Credit: ESO/M. Kornmesser
This image shows an artist’s impression of the planet’s surface.

Astronomers have found strong evidence of a frigid alien world about 3.2 times more massive than Earth circling Barnard’s Star, the dim red dwarf that lies just 6 light-years from the sun.

Barnard’s Star is our sun’s nearest neighbor, well, apart from the three-star Alpha Centauri system that is, located about 4.3 light-years away. Classified as an M dwarf, its mass is only 15% that of the Sun with just one-fifth its diameter and likely more than twice its age, and just 3 percent as luminous.

Astronomers have long suspected there could be a planet around Barnard’s star due to the high frequency of planets around M dwarf stars revealed by NASA’s now-defunct Kepler space telescope.

Credit: IEEC/Science-Wave-Guillem Ramisa
A graphic representation of the relative distances to the nearest stars from the sun. Barnard’s star is the second-closest star system, and the nearest single star to us.

The newly discovered exoplanet, described in the journal Nature, is unlike anything in our own solar system, larger than Earth but smaller than Neptune, and far enough from its dim, red sun that any water on its surface is locked away in ice.

“In the end, we believe firmly enough the object is there,”

“We always have to remain a bit cautious, and of course more data should strengthen the case for it, but we were sure enough that we were willing to go forward with publication.”

– Ignasi Ribas of the Institut de Ciències de l’Espai and lead author of the paper says.

The first hints that Barnard’s planet was there came in 2015, when one of the co-authors of the paper, Mikko Tuomi, looked at existing radial velocity data from the star and found something changing according to a 233-day period. Barnard’s Star’s periodic wobble suggests it is circled by a large planet once every 233 days, but very few exoplanets have been found so far from their stars (planets with short orbital periods generate more frequent signals, making them easier to detect).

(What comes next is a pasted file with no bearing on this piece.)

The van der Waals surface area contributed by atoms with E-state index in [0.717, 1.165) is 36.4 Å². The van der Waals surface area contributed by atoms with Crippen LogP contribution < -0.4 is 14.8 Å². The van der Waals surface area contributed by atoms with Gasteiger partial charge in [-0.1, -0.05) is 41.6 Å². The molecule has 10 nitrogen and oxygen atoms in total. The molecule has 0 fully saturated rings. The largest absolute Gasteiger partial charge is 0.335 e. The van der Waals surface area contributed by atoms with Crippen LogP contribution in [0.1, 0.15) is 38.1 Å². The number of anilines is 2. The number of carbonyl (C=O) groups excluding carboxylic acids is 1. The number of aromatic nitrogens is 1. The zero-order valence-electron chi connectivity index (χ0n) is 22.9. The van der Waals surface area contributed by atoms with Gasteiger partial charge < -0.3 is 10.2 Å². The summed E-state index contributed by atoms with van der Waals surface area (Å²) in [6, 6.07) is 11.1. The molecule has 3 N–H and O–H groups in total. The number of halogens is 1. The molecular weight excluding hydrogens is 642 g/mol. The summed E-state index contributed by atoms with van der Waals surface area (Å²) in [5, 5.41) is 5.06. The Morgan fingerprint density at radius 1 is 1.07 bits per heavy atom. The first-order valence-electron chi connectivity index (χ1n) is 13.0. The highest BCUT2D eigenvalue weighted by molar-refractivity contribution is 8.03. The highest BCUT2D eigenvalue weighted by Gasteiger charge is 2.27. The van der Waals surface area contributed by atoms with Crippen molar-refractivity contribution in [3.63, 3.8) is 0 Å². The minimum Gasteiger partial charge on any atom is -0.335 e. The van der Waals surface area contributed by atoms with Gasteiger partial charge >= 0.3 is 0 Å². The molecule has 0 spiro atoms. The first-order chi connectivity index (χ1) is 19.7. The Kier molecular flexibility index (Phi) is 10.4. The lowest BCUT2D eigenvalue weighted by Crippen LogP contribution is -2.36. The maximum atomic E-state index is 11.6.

The researchers discovered the planet using the radial velocity method – unlike the transit method used by the Kepler telescope – it is an indirect method for finding extrasolar planets and brown dwarfs from radial-velocity measurements via observation of Doppler shifts in the spectrum of the planet’s parent star. Measuring the slight wobble of the parent star when orbiting planets interact with the star, as they orbit around their center of mass.

“We used observations from seven different instruments, spanning 20 years of measurements, making this one of the largest and most extensive datasets ever used for precise radial velocity studies. The combination of all data led to a total of 771 measurements – a huge amount of information!”

“After a very careful analysis, we are over 99 percent confident that the planet is there. However, we’ll continue to observe this fast-moving star to exclude possible, but improbable, natural variations of the stellar brightness which could masquerade as a planet.”

– Ignasi Ribas

Definitive confirmation of Barnard’s Star b is unlikely to come from additional radial-velocity measurements, however. But super-precise measurements of star positions, such as those now being made by the European Space Agency’s Gaia spacecraft, may do the job in the next few years, or using the now active TESS telescope’s transit method to observe the light from the parent star and the faint irregularity caused by the planet as it passes by.